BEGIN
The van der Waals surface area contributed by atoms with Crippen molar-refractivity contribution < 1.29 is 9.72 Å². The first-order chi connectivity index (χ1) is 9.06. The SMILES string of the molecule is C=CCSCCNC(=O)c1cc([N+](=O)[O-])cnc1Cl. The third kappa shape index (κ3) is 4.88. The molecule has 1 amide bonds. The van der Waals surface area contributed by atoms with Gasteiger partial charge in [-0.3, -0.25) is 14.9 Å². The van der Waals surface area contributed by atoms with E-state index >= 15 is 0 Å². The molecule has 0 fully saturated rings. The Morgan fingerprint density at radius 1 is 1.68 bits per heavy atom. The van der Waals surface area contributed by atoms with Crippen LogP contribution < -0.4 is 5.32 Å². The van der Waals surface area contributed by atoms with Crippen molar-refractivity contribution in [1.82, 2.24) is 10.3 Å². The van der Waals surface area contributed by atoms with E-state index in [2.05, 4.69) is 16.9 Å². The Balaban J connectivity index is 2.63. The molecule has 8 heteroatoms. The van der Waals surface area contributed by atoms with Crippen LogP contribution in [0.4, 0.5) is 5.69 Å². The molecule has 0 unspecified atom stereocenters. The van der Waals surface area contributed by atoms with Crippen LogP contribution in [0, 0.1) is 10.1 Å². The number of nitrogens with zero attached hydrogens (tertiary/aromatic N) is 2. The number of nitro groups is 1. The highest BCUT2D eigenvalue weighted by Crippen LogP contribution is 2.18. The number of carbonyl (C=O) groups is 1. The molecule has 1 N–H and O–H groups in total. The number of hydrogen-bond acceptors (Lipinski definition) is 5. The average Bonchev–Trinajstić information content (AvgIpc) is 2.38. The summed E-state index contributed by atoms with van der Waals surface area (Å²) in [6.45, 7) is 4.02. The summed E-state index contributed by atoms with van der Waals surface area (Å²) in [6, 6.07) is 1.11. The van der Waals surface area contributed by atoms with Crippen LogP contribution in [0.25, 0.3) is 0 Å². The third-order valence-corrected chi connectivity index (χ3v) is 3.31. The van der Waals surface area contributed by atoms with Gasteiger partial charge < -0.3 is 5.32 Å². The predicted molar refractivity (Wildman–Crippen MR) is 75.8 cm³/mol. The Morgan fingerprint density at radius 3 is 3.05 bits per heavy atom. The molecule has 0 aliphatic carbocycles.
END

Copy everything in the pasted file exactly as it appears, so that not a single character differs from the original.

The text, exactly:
The van der Waals surface area contributed by atoms with Crippen molar-refractivity contribution < 1.29 is 9.72 Å². The first-order chi connectivity index (χ1) is 9.06. The SMILES string of the molecule is C=CCSCCNC(=O)c1cc([N+](=O)[O-])cnc1Cl. The third kappa shape index (κ3) is 4.88. The molecule has 1 amide bonds. The van der Waals surface area contributed by atoms with Gasteiger partial charge in [-0.3, -0.25) is 14.9 Å². The van der Waals surface area contributed by atoms with E-state index >= 15 is 0 Å². The molecule has 0 fully saturated rings. The Morgan fingerprint density at radius 1 is 1.68 bits per heavy atom. The van der Waals surface area contributed by atoms with Crippen LogP contribution < -0.4 is 5.32 Å². The van der Waals surface area contributed by atoms with Crippen molar-refractivity contribution in [1.82, 2.24) is 10.3 Å². The van der Waals surface area contributed by atoms with E-state index in [2.05, 4.69) is 16.9 Å². The Balaban J connectivity index is 2.63. The molecule has 8 heteroatoms. The van der Waals surface area contributed by atoms with Crippen LogP contribution in [0.4, 0.5) is 5.69 Å². The molecule has 0 unspecified atom stereocenters. The van der Waals surface area contributed by atoms with Crippen LogP contribution in [0, 0.1) is 10.1 Å². The number of nitrogens with zero attached hydrogens (tertiary/aromatic N) is 2. The number of nitro groups is 1. The highest BCUT2D eigenvalue weighted by Crippen LogP contribution is 2.18. The number of carbonyl (C=O) groups is 1. The molecule has 1 N–H and O–H groups in total. The number of hydrogen-bond acceptors (Lipinski definition) is 5. The average Bonchev–Trinajstić information content (AvgIpc) is 2.38. The summed E-state index contributed by atoms with van der Waals surface area (Å²) in [6.45, 7) is 4.02. The summed E-state index contributed by atoms with van der Waals surface area (Å²) in [6, 6.07) is 1.11. The van der Waals surface area contributed by atoms with Crippen LogP contribution in [0.25, 0.3) is 0 Å². The third-order valence-corrected chi connectivity index (χ3v) is 3.31. The van der Waals surface area contributed by atoms with Gasteiger partial charge < -0.3 is 5.32 Å². The predicted molar refractivity (Wildman–Crippen MR) is 75.8 cm³/mol. The Morgan fingerprint density at radius 3 is 3.05 bits per heavy atom. The molecule has 0 aliphatic carbocycles.